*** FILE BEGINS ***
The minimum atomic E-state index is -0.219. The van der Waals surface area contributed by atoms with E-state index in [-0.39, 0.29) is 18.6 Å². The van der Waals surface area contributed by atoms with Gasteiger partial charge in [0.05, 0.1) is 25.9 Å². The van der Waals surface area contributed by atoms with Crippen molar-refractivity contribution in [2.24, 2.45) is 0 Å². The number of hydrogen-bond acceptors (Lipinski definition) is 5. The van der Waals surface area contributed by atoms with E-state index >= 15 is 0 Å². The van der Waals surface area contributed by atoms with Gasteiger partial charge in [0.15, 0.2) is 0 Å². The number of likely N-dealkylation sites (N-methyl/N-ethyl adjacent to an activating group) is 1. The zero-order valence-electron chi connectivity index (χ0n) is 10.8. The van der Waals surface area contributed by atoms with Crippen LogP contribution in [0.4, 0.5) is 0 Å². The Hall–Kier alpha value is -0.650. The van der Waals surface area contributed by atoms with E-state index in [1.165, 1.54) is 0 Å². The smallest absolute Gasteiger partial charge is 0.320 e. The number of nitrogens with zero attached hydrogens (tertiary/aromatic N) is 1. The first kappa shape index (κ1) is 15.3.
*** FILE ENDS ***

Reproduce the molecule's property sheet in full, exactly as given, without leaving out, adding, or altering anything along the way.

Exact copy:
The minimum atomic E-state index is -0.219. The van der Waals surface area contributed by atoms with E-state index in [-0.39, 0.29) is 18.6 Å². The van der Waals surface area contributed by atoms with Gasteiger partial charge in [0.05, 0.1) is 25.9 Å². The van der Waals surface area contributed by atoms with Crippen molar-refractivity contribution in [2.24, 2.45) is 0 Å². The number of hydrogen-bond acceptors (Lipinski definition) is 5. The van der Waals surface area contributed by atoms with E-state index >= 15 is 0 Å². The van der Waals surface area contributed by atoms with Gasteiger partial charge in [0.15, 0.2) is 0 Å². The number of likely N-dealkylation sites (N-methyl/N-ethyl adjacent to an activating group) is 1. The zero-order valence-electron chi connectivity index (χ0n) is 10.8. The van der Waals surface area contributed by atoms with Crippen LogP contribution in [0.4, 0.5) is 0 Å². The Hall–Kier alpha value is -0.650. The van der Waals surface area contributed by atoms with E-state index in [1.165, 1.54) is 0 Å². The smallest absolute Gasteiger partial charge is 0.320 e. The number of nitrogens with zero attached hydrogens (tertiary/aromatic N) is 1. The first kappa shape index (κ1) is 15.3.